Creating a Learning Garden
Laura Mitchell Opens Her Land to Create a Community Educational Garden

Active Living Profiles

Laura Mitchell has always been a teacher – first preschool, then elementary. Now, after earning her Ph.D., she trains other Therapists. So when the chance came along to turn her seven acres into organic demonstration gardens that would help others learn how to grow fruits and vegetables sustainably, Laura was all for it.



An Idea is Born

A few years ago, Laura’s eldest son Alden returned to San Diego, Calif., after years living abroad and studying organic gardening and permaculture principles. Permaculture techniques are based on working in harmony with nature and creating sustainable systems. These principles include surrounding the garden with native plants to attract beneficial birds and insects, rainwater harvesting, soil maintenance through composting and more.

“He came up with an idea of creating an entire garden system,” Laura says. “I think what really struck a bell for me was being a grandmother and thinking about the future of my grandchildren. It’s getting harder and harder to get quality food, and the environment is under more and more pressure. Having a family farm is a beautiful way for them to learn more about sustainability – how to live with nature and how to eat healthily in a way that benefits the planet.”

Welcome One and All

However, the gardens weren’t just for the family. The public was invited for free monthly workshops on topics ranging from organic gardening to composting and greywater systems (where water from showers and sinks is used for irrigation).

Laura enjoys seeing her land used in this way. “I think the major thing is to have an educational demonstration place where people can come and learn,” she says. “People are given an hour teaching session, and then they go out and actually learn hands-on how to make more healthy soil and make a compost pile or to trim a fruit tree. …That aspect appealed to me a lot because then people can go and take that to their own houses and living spaces. I’ve always had my land be a teaching place, so that gives me a lot of satisfaction.”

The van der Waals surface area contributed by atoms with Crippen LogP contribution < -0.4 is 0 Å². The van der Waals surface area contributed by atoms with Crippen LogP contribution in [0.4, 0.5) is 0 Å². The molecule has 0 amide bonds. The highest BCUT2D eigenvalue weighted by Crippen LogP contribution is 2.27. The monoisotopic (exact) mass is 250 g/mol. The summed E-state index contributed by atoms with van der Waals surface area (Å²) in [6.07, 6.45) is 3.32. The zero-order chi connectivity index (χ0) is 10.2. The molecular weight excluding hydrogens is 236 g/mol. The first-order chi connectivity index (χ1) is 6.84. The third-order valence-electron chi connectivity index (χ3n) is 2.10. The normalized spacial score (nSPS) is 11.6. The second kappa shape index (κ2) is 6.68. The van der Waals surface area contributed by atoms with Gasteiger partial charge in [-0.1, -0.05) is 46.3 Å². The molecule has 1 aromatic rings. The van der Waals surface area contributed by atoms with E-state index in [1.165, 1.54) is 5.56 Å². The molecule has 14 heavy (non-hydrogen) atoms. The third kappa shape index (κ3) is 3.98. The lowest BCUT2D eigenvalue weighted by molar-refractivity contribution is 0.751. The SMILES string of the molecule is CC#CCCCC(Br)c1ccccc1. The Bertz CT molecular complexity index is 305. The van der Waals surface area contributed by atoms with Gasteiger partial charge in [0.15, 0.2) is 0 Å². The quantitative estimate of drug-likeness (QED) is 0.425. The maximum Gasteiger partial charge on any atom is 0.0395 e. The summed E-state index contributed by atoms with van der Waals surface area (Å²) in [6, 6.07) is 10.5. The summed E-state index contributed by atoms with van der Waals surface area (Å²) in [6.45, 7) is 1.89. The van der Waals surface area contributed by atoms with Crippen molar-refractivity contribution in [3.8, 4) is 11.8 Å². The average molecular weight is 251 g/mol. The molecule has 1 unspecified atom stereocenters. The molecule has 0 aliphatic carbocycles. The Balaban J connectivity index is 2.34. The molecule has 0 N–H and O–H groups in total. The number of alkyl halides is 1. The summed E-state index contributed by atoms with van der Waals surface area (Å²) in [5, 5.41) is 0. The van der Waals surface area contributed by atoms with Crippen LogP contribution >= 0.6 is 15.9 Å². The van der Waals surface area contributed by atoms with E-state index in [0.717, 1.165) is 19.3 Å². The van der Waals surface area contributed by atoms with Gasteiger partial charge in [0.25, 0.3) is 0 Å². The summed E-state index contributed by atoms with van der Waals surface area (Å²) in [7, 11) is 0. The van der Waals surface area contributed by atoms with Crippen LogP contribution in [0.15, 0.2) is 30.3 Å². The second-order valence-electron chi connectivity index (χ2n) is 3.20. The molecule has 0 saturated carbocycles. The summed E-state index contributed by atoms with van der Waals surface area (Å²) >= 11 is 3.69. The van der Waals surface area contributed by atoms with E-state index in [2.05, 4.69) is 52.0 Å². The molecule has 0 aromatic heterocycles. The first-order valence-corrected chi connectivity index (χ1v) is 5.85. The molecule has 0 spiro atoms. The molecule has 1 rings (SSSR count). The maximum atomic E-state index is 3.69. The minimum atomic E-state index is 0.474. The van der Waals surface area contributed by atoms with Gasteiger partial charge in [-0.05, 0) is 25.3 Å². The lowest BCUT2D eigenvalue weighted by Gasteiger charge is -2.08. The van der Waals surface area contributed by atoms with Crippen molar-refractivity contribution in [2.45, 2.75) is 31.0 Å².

In the future, she believes the programs will continue to grow. “It’s attracted more and more people,” Laura comments.

And the participants aren’t just taking in information, they’re also teaching one another. “There’s a great sharing of ideas,” she says. “People who come also have knowledge that they share, and so people benefit a lot from learning from each other and the workshop program.”

Growing Your Own

Whether you have several acres or just a patio, the interest in fruit and vegetable gardening is growing nationwide. So called “victory gardens” have been on the rise, and container gardening  is also gaining popularity. In addition, many towns have community gardens, where locals can tend a plot of land.

Growing some of your own fruits or vegetables makes for affordable organic produce and can be an enjoyable hobby. For people like Laura and her son Alden, it’s also a way to give back to the community and share the joys of gardening.



Volunteer Gardeners Donate Produce to Community Food Pantry –

Victory Gardens Growing Anew –

Indoor Gardens – in 8 Easy Steps –